The cycles are cumulative, so you don’t have to go from 100% to 0% for it to count as one. You can go from 60% to 40% and recharge it back to 60% five times for example, that would count as one “cycle.” Using less battery power means you will have to recharge less and ultimately cycle the battery fewer times per year. While you’ll get a similar number of cycles to other drivers with the same battery configuration, your vehicle may last a lot longer in terms of time. You might get twelve years out of a battery, while others barely get eight.

Economical driving is pretty much the same if a vehicle is gas-powered or battery-powered. Avoid harsh acceleration and braking. Clear the trunk out, as extra weight will hamper fuel economy. Keep the windows and sunroof closed to reduce drag—that kind of thing. Not driving at all is also an option. If there are times you can leave the EV in the garage and walk or take the bus, you’ll have saved a bit of battery life you can use later. Just remember to charge the car to around 60% if you plan on leaving it unused for an extended period.

Editors' Recommendations

Dave McQuilling
Dave has spent pretty much his entire career as a journalist; this has included jobs at newspapers, TV stations, on the…
Why Alfa Romeo changed the name of its first EV
Alfa Romeo Milano

One of the more exciting aspects of the world of EVs is finding out what kind of entrant some of our favorite car manufacturers decide to throw into the fray. Although it doesn't get quite the same level of fanfare and accolades that the high-flying Lamborghinis and Ferraris get, Alfa Romeo has quietly gone about its business of being an elegant, performance-oriented Italian brand for decades. Alfa Romeo just debuted its first EV — the Milano — and then quickly changed the name. And it's all thanks to the Italian government.
Why the name was changed

So, what happened? The EV is being built at a factory in Poland and is the first Alfa Romeo model to be made entirely outside of Italy. Adolfo Urso, Italy's industry minister, said, "A car called Milano cannot be produced in Poland. This is forbidden by Italian law."  In 2003, Italy passed legislation prohibiting products that falsely claim to be Italian.

Read more
Despite reports to the contrary, Ford is not wussing out on EVs
Ford forges ahead with new plants and facility expansions for EV production
Mustang Mach-E Rally driving on pavement directly at the viewer.

Ford Motor Company recently released an update on its global EV and hybrid manufacturing plants and plans. Given rampant reports of industry-wide EV sales slowdowns and automakers announcing changes in their electrification strategies, Ford's open presentation is fresh air. Details of Ford's programs for EV, hybrid, and ICE vehicles follow the outline Ford CEO Jim Farley shared with investors during a quarterly earnings call in early February 2024.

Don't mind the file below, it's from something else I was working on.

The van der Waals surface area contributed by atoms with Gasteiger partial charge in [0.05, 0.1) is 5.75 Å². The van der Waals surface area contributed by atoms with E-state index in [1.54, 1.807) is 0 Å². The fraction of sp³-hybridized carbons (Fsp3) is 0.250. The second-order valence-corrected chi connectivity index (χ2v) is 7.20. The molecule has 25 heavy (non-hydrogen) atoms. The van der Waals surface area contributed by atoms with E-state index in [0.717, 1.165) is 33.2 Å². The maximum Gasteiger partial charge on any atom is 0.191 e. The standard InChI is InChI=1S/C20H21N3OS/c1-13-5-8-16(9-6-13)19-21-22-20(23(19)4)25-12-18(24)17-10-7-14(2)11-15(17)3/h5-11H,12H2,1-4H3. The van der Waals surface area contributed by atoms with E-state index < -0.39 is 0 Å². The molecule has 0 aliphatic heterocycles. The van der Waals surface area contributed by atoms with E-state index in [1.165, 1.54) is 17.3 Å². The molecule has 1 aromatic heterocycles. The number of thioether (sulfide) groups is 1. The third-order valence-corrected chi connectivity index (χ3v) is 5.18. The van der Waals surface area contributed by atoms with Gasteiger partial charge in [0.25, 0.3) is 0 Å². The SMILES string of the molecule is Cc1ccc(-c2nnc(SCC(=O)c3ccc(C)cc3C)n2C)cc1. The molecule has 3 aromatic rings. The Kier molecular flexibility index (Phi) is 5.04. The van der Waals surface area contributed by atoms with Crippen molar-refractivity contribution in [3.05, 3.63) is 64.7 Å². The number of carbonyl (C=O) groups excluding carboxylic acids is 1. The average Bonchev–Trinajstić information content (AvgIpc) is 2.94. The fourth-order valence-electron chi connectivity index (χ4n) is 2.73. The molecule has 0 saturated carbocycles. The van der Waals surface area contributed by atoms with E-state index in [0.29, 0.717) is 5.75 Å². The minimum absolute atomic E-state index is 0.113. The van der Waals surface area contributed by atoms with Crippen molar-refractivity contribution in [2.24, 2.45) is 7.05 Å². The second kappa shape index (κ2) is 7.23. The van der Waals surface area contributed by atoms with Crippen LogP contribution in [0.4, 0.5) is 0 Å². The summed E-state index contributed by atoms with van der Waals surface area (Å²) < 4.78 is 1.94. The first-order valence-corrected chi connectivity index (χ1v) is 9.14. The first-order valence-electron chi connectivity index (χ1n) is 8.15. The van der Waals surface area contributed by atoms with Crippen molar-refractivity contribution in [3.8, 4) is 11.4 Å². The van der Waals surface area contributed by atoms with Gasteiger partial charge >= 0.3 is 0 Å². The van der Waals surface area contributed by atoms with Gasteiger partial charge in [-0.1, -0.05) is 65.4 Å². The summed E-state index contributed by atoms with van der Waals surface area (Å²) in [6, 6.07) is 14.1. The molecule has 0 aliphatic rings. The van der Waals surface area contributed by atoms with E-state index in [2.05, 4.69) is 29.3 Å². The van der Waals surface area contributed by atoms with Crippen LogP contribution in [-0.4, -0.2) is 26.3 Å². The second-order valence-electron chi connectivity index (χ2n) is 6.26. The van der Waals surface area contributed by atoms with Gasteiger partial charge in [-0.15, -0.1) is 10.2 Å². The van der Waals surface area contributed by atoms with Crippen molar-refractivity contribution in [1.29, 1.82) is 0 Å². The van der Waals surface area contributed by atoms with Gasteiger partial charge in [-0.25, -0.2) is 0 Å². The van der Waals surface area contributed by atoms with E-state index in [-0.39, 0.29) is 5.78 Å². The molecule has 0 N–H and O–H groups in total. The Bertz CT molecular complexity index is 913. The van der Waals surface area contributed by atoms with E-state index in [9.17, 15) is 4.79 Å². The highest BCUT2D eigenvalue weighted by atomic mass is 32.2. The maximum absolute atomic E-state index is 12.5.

Why Ford's continued EV focus matters

Global electrification of the automobile industry is a given, but in these still-early days in the transition, corporate messaging can either add to the confusion or calm hypersensitive observers. It's easy to report that X company's EV sales are down one month, but if direct competitors began selling new electric models during the same period, apparently contradictory headlines can both be accurate. With current electric vehicle sales reporting, traditional year-0ver-year comparisons have little value, and even quarter-to-quarter metrics are suspect.

Read more
Mercedes-Benz Wallbox smart home charger now available nationwide for fast EV charging
Save time and hassle by charging your EV at home
Mercedes-Benz Wallbox home EV charger in a garage behind a car with its taillights on.

If you drive a Mercedes-Benz EV or Plug-in Hybrid, the Mercedes-Benz Wallbox is now available throughout the United States. It offers a convenient home charging solution. The Wallbox significantly benefits drivers who recharge their electric or plug-in hybrid vehicles overnight. This is particularly useful given that the charging speed can vary based on the vehicle's battery size and current charge level. Also, the Wallbox's design complements the aesthetic of Mercedes-Benz electric vehicles.
Why the Mercedes-Benz Wallbox is important

Like most other automakers, Mercedes-Benz is making huge investments in battery electric vehicles (BEVs). Convenient charging is a key element in supporting consumer transition to BEVs, and charging at home is the most convenient way to make that happen. Mercedes-Benz has joined other automakers in adopting the North American Charging Standard (NACS) so customers can connect to Tesla's Supercharger network away from home, but fast charging at home with a Level 2  240V charging box will charge an EV's better up to eight times faster than plugging a Level 1 charger into a standard home outlet.
Using the Wallbox app

Read more